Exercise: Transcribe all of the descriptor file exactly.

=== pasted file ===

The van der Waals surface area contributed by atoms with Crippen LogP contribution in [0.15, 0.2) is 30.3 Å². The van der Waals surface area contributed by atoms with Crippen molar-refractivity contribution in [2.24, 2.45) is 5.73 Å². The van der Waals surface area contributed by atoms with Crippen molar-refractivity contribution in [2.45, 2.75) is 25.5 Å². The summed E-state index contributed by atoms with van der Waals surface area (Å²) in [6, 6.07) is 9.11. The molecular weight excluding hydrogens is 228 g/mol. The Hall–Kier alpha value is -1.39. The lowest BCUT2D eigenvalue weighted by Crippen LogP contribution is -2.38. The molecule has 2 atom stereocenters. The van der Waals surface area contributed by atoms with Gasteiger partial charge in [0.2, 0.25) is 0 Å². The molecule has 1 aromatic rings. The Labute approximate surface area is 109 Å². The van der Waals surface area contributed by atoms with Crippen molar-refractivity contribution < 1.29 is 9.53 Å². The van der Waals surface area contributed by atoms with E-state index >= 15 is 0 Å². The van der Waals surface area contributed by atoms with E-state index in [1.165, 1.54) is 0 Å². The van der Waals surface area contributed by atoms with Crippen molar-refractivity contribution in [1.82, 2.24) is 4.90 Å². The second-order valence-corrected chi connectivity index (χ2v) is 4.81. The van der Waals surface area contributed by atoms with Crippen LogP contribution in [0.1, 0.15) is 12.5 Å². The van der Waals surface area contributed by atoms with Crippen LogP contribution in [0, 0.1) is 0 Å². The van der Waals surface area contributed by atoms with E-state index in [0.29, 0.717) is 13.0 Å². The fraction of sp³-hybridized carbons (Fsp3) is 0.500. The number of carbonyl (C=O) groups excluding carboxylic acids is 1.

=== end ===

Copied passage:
The van der Waals surface area contributed by atoms with Crippen LogP contribution in [0.15, 0.2) is 30.3 Å². The van der Waals surface area contributed by atoms with Crippen molar-refractivity contribution in [2.24, 2.45) is 5.73 Å². The van der Waals surface area contributed by atoms with Crippen molar-refractivity contribution in [2.45, 2.75) is 25.5 Å². The summed E-state index contributed by atoms with van der Waals surface area (Å²) in [6, 6.07) is 9.11. The molecular weight excluding hydrogens is 228 g/mol. The Hall–Kier alpha value is -1.39. The lowest BCUT2D eigenvalue weighted by Crippen LogP contribution is -2.38. The molecule has 2 atom stereocenters. The van der Waals surface area contributed by atoms with Gasteiger partial charge in [0.2, 0.25) is 0 Å². The molecule has 1 aromatic rings. The Labute approximate surface area is 109 Å². The van der Waals surface area contributed by atoms with Crippen molar-refractivity contribution < 1.29 is 9.53 Å². The van der Waals surface area contributed by atoms with E-state index >= 15 is 0 Å². The van der Waals surface area contributed by atoms with E-state index in [1.165, 1.54) is 0 Å². The van der Waals surface area contributed by atoms with Crippen molar-refractivity contribution in [1.82, 2.24) is 4.90 Å². The second-order valence-corrected chi connectivity index (χ2v) is 4.81. The van der Waals surface area contributed by atoms with Crippen LogP contribution in [0.1, 0.15) is 12.5 Å². The van der Waals surface area contributed by atoms with Crippen LogP contribution in [0, 0.1) is 0 Å². The van der Waals surface area contributed by atoms with E-state index in [0.29, 0.717) is 13.0 Å². The fraction of sp³-hybridized carbons (Fsp3) is 0.500. The number of carbonyl (C=O) groups excluding carboxylic acids is 1.